Typically, temporary power applications require the use of 4/0 type W cable (also called 4/0 AWG cable), and there are three key best practices to consider when routing these.
1) Distance or run length
Minimize the length of the cable runs whenever possible — 50 to 100 feet is optimal. Longer cables pose the risk of voltage drop between the power source and the load. If an application makes it impossible to have shorter cable runs — for example, if a load bank is outside with a connection point inside a facility — it may be necessary to add cables in parallel to decrease the resistance in the cable run. In this example, another option would be to add a larger load bank to apply additional load, thus compensating for the voltage drop.
When possible, route temporary cable in shaded areas outdoors or, if it’s an option, place cable runs inside where the temperature can be controlled. Both options help minimize the risk of the cables overheating by providing a lower ambient operating environment. That is important, since temperature ratings for cables are based on their operation in free air. A typical 4/0 type W cable has a rating of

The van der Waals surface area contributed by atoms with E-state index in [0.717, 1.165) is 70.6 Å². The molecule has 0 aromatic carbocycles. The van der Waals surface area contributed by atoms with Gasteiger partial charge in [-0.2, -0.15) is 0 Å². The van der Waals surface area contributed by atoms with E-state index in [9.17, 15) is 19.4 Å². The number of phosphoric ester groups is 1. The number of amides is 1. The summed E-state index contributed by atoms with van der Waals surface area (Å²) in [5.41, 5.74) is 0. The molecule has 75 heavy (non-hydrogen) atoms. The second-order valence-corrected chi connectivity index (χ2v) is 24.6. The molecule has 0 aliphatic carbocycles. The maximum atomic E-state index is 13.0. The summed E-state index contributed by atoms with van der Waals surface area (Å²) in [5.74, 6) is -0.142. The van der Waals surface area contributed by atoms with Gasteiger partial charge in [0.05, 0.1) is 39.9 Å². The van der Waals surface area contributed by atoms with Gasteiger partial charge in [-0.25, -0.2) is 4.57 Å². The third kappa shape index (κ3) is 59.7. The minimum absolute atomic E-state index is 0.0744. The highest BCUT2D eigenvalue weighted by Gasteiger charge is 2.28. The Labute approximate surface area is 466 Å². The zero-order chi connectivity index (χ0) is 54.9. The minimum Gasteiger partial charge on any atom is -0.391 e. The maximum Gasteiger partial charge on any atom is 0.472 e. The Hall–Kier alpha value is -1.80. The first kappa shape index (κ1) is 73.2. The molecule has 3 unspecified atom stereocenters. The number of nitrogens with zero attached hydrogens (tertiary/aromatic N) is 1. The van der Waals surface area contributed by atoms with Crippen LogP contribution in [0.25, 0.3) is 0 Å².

In addition, consider the temperature of the surface that the cable is on, particularly for high-capacity load-bank testing or power generation applications.
When routing three-phase temporary cabling, the best practice is to leverage the triangular triplex method in laying out the cable. Three-phase power cabling consists of four or five conductors: one for each of the three phases (typically referred to with the letters A, B, and C), one ground, and, in some applications, a neutral. It’s important to note that although temporary power cabling has an insulation jacket protecting the cable from shorts, applying power still creates a magnetic field around the cable. The triangular triplex method places the cable in a fashion that minimizes the magnetic field around a phase cable when grouped with other phases. Grouping A, B, and C cables together in a triangular fashion allows the magnetic field of each individual phase cable to cancel each other out due to their proximity. Never route all the cables of an individual phase together. Although the triangular triplex method is best, is also acceptable and routine to simply triplex the cables in a pattern of A/B/C-A/B/C-A/B/C and so forth, with each of the three cables lying flat across the surface.